The Geography of Rock & Roll and the World Around You

I got a posting on my Facebook wall about a band that was from Iowa, The Autumn Project. The question was about if I knew about them because we’re both from the same state and the person really hoped they would come to Vancouver.

It seems like I’ve seen their name float by me at some point, but it’s tough to say that I know a whole lot about them. Reading up on them a little bit, I found out that they’re from Des Moines, Iowa. And actually, they’re right in the middle of one of those “indefinite hiatus” situations.

But the thing that struck me is when I found on that they were from the central portion of Iowa, my first thought was, “Of course I don’t know who they are, they’re from the central portion of the state.” And it’s completely true.

A night out at Gabe's Oasis (2003)

My hub for a music scene was Iowa City for a number of years. There were those two or three hour road trips for a show on occasion, and that was often for acts from other states or countries on their tour route.

I think that once you start to get into a local music scene, your efforts of venturing out of your home base doesn’t seem as important. It’s not about losing connection with it. You just have the ability to have close proximity to something you enjoy while having plenty of friends who are able to tag along (or drag along in some cases).

In the last six months before I moved to Vancouver, we took one of our popular WSUI radio shows on the road to a coffee shop in downtown Des Moines, and the neighborhood in the area of the downtown core that I discovered really surprised me.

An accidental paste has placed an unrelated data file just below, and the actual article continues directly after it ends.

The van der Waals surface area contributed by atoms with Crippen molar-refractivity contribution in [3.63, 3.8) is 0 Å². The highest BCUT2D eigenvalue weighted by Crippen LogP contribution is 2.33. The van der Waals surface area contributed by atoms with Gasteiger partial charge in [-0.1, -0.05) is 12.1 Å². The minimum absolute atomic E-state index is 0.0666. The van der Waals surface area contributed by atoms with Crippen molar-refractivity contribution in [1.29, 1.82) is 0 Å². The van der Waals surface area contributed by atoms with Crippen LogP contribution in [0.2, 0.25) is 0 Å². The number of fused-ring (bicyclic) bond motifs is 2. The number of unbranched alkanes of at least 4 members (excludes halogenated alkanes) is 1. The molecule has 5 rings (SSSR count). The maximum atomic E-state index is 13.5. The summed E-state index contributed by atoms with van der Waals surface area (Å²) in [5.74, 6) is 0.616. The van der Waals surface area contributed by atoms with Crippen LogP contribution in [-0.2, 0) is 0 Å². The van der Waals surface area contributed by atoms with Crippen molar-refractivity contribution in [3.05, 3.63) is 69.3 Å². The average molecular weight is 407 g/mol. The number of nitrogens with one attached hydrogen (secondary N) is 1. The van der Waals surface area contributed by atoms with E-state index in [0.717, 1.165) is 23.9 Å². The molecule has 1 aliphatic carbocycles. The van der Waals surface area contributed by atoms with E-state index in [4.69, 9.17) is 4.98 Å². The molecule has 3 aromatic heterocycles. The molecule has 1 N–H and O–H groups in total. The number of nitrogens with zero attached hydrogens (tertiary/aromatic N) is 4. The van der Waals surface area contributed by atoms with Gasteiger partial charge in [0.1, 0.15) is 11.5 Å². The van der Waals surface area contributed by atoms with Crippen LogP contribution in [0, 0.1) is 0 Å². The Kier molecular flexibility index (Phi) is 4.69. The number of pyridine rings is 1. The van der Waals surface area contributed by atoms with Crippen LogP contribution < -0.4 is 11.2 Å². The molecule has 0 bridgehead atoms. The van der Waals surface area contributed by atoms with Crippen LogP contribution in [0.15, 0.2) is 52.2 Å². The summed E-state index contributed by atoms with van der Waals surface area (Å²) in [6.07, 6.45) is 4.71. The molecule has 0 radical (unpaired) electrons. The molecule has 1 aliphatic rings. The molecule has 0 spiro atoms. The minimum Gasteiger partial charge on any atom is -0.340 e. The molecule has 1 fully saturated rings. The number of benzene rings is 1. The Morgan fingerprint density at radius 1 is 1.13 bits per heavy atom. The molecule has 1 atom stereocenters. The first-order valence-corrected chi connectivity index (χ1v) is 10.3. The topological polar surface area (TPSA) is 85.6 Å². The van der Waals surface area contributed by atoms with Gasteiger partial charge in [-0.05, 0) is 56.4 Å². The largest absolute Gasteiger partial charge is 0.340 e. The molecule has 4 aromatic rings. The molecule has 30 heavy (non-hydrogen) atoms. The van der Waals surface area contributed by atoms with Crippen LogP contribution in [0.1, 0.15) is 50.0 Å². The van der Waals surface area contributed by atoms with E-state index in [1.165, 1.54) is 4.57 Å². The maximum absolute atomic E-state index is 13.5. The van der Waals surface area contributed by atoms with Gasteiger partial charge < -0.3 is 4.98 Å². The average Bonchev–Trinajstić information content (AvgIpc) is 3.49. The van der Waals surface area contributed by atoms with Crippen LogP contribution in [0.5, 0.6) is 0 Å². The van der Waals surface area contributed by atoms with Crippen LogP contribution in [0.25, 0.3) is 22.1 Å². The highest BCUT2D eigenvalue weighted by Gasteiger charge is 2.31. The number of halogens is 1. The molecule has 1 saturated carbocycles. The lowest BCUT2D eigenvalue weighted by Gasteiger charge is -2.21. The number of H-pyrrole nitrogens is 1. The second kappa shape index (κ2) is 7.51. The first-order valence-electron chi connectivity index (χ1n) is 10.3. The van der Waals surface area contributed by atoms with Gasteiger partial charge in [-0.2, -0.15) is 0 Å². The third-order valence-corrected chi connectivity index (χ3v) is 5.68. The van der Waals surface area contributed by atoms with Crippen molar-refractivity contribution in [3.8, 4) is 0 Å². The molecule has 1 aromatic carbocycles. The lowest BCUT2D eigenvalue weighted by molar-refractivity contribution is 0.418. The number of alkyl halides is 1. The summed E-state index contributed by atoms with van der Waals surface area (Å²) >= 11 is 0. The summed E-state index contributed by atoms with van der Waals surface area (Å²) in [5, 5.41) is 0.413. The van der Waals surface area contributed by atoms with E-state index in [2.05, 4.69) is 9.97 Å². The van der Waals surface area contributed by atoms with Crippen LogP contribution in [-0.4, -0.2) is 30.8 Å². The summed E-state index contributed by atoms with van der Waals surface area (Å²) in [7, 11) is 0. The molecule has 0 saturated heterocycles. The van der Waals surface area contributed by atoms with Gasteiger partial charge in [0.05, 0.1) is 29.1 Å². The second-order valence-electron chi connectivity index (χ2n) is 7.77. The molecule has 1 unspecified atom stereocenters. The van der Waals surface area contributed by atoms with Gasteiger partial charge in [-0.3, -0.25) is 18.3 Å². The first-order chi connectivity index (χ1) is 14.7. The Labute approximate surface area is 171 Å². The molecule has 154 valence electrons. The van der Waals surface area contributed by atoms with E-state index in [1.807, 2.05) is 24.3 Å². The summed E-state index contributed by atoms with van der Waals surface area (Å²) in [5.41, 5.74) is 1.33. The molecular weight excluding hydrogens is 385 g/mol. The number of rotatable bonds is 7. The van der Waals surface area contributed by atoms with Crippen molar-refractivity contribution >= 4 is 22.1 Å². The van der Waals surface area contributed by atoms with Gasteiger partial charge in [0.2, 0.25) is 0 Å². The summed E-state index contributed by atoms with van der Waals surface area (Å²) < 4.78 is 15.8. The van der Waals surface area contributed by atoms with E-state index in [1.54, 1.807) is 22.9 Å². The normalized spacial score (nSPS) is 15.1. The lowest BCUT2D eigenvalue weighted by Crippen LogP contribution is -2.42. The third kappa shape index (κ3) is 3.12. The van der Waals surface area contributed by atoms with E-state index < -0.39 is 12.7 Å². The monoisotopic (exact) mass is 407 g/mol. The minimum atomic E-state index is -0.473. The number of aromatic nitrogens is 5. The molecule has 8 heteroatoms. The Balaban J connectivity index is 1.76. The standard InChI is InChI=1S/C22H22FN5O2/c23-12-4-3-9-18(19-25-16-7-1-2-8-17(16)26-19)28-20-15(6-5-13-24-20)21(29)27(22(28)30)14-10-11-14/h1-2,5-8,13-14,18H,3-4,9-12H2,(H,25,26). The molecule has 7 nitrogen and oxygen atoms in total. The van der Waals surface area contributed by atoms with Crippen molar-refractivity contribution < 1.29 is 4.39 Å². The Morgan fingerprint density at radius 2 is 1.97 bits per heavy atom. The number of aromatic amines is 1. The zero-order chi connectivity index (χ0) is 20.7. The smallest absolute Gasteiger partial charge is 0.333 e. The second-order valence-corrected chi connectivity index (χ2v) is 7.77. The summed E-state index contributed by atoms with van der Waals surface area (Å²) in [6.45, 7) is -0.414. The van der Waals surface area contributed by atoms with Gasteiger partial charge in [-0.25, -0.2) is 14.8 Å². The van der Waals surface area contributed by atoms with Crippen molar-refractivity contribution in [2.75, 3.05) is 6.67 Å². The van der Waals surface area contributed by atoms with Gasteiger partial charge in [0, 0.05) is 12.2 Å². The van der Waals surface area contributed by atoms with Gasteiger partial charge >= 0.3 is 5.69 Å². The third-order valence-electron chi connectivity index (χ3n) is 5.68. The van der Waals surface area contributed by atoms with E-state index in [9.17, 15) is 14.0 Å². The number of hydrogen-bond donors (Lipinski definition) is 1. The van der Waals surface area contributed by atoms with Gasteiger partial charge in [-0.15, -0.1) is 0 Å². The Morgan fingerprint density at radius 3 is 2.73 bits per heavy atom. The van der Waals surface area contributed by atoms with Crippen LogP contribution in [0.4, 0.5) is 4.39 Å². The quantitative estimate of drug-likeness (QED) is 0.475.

There was a feeling of creativity in the area we were in, and the amount of concert flyers I saw for local bands and musicians performing in the downtown area alone was impressive. I recall thinking at the time that I had never given Des Moines much of a thought for a local music scene. That’s almost a regret… Almost.

And yes, Slipknot came from that city and is one of the only bands that many people know from Iowa. They were the only ones I could actually name around that time, but my knowledge was more populated with artists from the eastern part of the state. You never looked west.

Photo with Troubled Hubble at Gabe's Oasis in Iowa City (2003)

I became friends with a lot of bands who called Iowa City home or claimed it to be one of them. I’d get other friends to come along or have great nights out with those passing through town, sometimes to catch a good show.

Being in Vancouver, that’s what’s fun about finding a new music scene, and I’m still learning. Even brief excursions to Victoria, cover band or not, goes to show that getting out of your comfort zone is healthy more often than none. Even if you’re let down, that’s just apart of the education of learning what finding a diamond in the rough is all about.

Comforts of the Hamburg Inn No. 2 in Vancouver

My Hamburg Inn No. 2 coffee mug

This has to be one of my favorite coffee mugs that we added to our collection when we were back in my old stomping grounds this past January. Just a quick shot while doing some client work for sixty4media on a Saturday.

Sadly, I never went to the Hamburg Inn No. 2 as often as I probably should have when I lived in Iowa City. Breakfast was never something I really regarded as important to me until I moved out of the downtown area of IC, and then it got to the point where I never wanted to bother with the pains of parking in the area or waiting in line for a table or booth to open up. That all seems completely insignificant now, but it’s nice to have this memento at least.